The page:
AIDS: Signs of progress, but worries about cuts

More than 9,000 people with HIV were on a waiting list for federal assistance in buying their medications in August 2011. On Monday, President Obama announced that, as of this week, that number is down to zero.

"At one time, the need was so great that over 9,000 people were on the waitlist,” said the president, at a White House ceremony Monday marking World AIDS Day. “We vowed to get those numbers down. And I’m proud to announce that, as of last week, we have cleared that waitlist. We are down to zero. And we’re going to keep working to keep it down.”

Carl Schmid, an official at the AIDS Institute who has devoted considerable voice to shining a light on that waiting list, agreed the Obama administration deserves some credit. Schmid said the administration’s re-direction of $35 million in funding to the AIDS Drug Assistance Program (ADAP) two years ago “really helped” clear the waiting lists.

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Sequester could knock more than 500 Georgians off AIDS Drug Assistance Program

AIDS Drug Assistance Program

Thanks to the 5.3 percent across-the-board cut to most non-defense discretionary federal programs known as the "sequester," as many as 15,000 Americans will lose access to the AIDS Drug Assistance Program (ADAP), according to a recent report released by amFAR, the Foundation for AIDS Research.

The sequester is the result of the Budget Control Act of 2011, which was initially aimed at reducing the federal deficit. After a bipartisan deficit reduction committee failed to propose a plan to reduce the deficit by the March 1 deadline, automatic budget cuts were imposed to the tune of $1.2 trillion.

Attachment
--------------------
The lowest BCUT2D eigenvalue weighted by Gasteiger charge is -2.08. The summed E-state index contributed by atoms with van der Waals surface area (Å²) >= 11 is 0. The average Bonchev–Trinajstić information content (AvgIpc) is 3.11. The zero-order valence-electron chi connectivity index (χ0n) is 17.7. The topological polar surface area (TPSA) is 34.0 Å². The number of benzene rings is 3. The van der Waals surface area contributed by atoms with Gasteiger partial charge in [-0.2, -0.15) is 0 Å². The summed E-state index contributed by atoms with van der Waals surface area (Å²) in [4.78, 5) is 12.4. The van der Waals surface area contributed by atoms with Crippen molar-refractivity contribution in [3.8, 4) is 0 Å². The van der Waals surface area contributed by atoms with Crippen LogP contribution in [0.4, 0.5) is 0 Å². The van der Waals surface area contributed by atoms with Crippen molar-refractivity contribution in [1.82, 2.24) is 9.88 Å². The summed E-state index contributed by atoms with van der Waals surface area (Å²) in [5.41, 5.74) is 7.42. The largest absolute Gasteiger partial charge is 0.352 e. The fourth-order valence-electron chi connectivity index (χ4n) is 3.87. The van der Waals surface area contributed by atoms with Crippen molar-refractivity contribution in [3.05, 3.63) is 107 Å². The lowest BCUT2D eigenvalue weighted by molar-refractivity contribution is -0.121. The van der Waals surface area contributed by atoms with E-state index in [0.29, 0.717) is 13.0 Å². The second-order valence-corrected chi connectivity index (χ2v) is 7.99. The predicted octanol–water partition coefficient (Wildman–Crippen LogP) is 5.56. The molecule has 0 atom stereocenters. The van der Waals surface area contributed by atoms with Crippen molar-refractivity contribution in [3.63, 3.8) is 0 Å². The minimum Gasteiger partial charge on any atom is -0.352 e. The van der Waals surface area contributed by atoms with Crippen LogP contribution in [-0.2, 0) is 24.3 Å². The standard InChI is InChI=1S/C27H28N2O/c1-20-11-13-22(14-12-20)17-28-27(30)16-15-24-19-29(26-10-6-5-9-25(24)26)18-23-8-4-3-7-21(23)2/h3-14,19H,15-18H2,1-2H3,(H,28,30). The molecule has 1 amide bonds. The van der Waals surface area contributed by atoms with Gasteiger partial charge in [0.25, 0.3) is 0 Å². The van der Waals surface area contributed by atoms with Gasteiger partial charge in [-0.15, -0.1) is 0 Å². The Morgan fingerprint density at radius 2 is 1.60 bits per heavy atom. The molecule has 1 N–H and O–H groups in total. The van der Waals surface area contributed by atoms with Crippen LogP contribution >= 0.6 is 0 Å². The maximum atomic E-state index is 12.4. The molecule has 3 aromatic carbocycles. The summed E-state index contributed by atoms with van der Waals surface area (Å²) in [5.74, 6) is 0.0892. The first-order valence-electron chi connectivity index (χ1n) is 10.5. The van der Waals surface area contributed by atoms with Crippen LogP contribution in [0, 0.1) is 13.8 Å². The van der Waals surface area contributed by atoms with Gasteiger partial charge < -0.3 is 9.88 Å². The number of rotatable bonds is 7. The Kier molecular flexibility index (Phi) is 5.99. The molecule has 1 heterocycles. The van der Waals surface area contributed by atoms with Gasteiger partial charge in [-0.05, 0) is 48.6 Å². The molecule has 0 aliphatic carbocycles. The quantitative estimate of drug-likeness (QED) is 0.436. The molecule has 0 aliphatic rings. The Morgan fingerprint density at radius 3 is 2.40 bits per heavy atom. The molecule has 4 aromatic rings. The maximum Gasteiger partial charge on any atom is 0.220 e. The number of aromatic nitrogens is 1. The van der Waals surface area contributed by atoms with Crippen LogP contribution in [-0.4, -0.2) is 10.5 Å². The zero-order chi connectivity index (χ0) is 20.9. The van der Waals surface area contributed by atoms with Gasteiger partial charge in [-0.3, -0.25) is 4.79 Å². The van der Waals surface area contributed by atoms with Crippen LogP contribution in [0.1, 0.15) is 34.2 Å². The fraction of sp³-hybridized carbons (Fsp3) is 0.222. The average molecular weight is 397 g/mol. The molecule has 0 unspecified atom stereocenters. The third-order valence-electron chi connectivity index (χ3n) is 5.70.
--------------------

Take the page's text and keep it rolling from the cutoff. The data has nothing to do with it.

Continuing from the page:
Particularly hard hit are HIV/AIDS advocacy, research and prevention efforts, which are set to lose out on millions in funding over the next decade if the sequester holds, according to amFAR.

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Georgia receives $2.5 million grant for HIV prevention

The Georgia Department of Public Health has received a $2.5 million from the Centers for Disease Control & Prevention to be used to help HIV-positive people not receiving medical treatment get the treatment they need.

"We're talking about people who may or may not know they're HIV-positive and for whatever reason are not in care." said J. Patrick O'Neal, director of DPH's division of health protection, in a statement. "Linking these patients with treatment is essential to reducing HIV transmission in Georgia."

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Georgia ADAP list eliminated after two years of funding battles

After topping the nation just a few months ago for the most people on an AIDS Drug Assistance Drug Program at 1,520, the state Department of Public Health announced today the list is no longer.

“The reduction of our wait list to zero is a remarkable accomplishment, especially considering where we were in 2011,” said DPH Commissioner Brenda Fitzgerald in a prepared statement.

In December, there were 1,520 people who were on the wait list for life-saving drugs used to treat HIV and AIDS — making Georgia the state with the highest number of people on an ADAP wait list.
“Eliminating the waiting list required extraordinary work and ingenuity,” said J. Patrick O’Neal, DPH’s director of health protection.